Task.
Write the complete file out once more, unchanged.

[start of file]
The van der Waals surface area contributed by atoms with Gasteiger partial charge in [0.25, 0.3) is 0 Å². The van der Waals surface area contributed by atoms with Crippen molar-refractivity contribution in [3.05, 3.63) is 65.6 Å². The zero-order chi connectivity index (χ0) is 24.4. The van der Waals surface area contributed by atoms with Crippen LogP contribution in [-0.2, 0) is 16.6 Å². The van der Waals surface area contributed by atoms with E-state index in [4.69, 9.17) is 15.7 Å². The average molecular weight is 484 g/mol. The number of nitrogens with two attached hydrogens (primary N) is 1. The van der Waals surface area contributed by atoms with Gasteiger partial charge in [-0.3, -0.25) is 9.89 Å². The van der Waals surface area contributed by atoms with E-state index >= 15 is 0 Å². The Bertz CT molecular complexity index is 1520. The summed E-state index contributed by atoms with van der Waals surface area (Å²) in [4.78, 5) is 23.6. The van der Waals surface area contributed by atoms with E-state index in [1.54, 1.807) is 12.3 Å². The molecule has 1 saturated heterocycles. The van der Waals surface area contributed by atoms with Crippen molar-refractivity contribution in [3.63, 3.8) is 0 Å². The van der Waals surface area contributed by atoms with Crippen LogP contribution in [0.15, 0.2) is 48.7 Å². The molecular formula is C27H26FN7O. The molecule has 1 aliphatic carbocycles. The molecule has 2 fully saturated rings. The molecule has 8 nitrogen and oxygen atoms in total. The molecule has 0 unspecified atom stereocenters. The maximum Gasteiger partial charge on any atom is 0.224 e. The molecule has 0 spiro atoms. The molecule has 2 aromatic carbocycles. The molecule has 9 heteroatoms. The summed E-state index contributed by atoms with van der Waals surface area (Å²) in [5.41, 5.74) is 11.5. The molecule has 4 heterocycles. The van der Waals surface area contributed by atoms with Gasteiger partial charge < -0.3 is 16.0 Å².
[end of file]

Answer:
The van der Waals surface area contributed by atoms with Gasteiger partial charge in [0.25, 0.3) is 0 Å². The van der Waals surface area contributed by atoms with Crippen molar-refractivity contribution in [3.05, 3.63) is 65.6 Å². The zero-order chi connectivity index (χ0) is 24.4. The van der Waals surface area contributed by atoms with Crippen LogP contribution in [-0.2, 0) is 16.6 Å². The van der Waals surface area contributed by atoms with E-state index in [4.69, 9.17) is 15.7 Å². The average molecular weight is 484 g/mol. The number of nitrogens with two attached hydrogens (primary N) is 1. The van der Waals surface area contributed by atoms with Gasteiger partial charge in [-0.3, -0.25) is 9.89 Å². The van der Waals surface area contributed by atoms with E-state index >= 15 is 0 Å². The Bertz CT molecular complexity index is 1520. The summed E-state index contributed by atoms with van der Waals surface area (Å²) in [4.78, 5) is 23.6. The van der Waals surface area contributed by atoms with E-state index in [1.54, 1.807) is 12.3 Å². The molecule has 1 saturated heterocycles. The van der Waals surface area contributed by atoms with Crippen molar-refractivity contribution in [3.63, 3.8) is 0 Å². The van der Waals surface area contributed by atoms with Crippen LogP contribution in [0.15, 0.2) is 48.7 Å². The molecular formula is C27H26FN7O. The molecule has 1 aliphatic carbocycles. The molecule has 2 fully saturated rings. The molecule has 8 nitrogen and oxygen atoms in total. The molecule has 0 unspecified atom stereocenters. The maximum Gasteiger partial charge on any atom is 0.224 e. The molecule has 0 spiro atoms. The molecule has 2 aromatic carbocycles. The molecule has 9 heteroatoms. The summed E-state index contributed by atoms with van der Waals surface area (Å²) in [5.41, 5.74) is 11.5. The molecule has 4 heterocycles. The van der Waals surface area contributed by atoms with Gasteiger partial charge < -0.3 is 16.0 Å².